CISA Program Warns Critical Infrastructure Organizations Vulnerable to Ransomware Attacks
The US Cybersecurity and Infrastructure Security Agency (CISA) has launched a pilot program to warn critical infrastructure organizations if their systems contain vulnerabilities that may be exploited in ransomware attacks.
The new Ransomware Vulnerability Warning Pilot (RVWP), which kicked off on January 30, is meant to help those organizations that might be unaware that a vulnerability targeted by ransomware groups is lurking in their networks.
When such a security defect is identified, CISA’s regional cybersecurity personnel notify the impacted entity via phone or email, so that the issue can be resolved before it’s exploited.
According to CISA, the RVWP uses ‘existing authorities and technology’ to proactively discover information systems affected by flaws known to be exploited in ransomware attacks.
“CISA accomplishes this work by leveraging its existing services, data sources, technologies, and authorities, including CISA’s Cyber Hygiene Vulnerability Scanning service and the Administrative Subpoena Authority granted to CISA under Section 2209 of the Homeland Security Act of 2002,” the agency says.
CISA also notes that, as per the Cyber Incident Reporting for Critical Infrastructure Act of 2022 (CIRCIA), critical infrastructure entities are required to report cyberattacks and ransom payments. CIRCIA also mandates that CISA proactively identifies systems vulnerable to ransomware attacks.
The notifications sent to vulnerable entities will include details about the vulnerable system, including manufacturer and model, the IP address in use, how the vulnerability was detected, and guidance on how to address the issue.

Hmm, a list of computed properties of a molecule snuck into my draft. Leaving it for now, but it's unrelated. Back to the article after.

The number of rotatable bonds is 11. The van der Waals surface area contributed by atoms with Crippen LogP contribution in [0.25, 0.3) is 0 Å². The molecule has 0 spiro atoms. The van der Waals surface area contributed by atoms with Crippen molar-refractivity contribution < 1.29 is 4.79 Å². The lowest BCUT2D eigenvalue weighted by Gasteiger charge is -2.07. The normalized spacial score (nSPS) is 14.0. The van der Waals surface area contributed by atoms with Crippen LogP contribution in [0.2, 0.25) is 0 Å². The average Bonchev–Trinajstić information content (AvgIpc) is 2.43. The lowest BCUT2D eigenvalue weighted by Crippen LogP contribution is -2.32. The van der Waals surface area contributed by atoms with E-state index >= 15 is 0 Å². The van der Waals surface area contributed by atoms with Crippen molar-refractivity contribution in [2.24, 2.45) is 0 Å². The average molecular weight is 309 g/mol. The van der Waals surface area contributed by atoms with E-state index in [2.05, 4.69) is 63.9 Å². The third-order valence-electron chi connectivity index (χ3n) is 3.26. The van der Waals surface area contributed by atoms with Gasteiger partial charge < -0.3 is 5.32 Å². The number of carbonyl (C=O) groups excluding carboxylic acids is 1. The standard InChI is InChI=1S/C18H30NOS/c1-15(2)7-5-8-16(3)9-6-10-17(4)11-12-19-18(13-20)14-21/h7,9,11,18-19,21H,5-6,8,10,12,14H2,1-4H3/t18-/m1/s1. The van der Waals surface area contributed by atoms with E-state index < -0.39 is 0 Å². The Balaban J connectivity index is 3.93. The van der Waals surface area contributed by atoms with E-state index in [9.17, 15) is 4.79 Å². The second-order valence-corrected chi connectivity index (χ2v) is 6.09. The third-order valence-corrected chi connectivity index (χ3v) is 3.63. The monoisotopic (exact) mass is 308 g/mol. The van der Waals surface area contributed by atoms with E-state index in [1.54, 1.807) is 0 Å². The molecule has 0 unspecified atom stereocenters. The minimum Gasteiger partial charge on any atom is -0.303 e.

“Receiving a notification through CISA RVWP is not indicative of a compromise. However, it does indicate you are at risk and the information system requires immediate remediation,” CISA notes.
The notified entities are not required to comply with the provided recommendations.
Over the past several years, CISA and other US government agencies have been warning of the threat posed by various ransomware families, providing organizations with specific details to help them improve their detection capabilities.
Since November 2021, through its Known Exploited Vulnerabilities (KEV) catalog, CISA has been warning public and private organizations about the active exploitation of hundreds of security flaws in popular software, urging them to address those issues in a timely manner.
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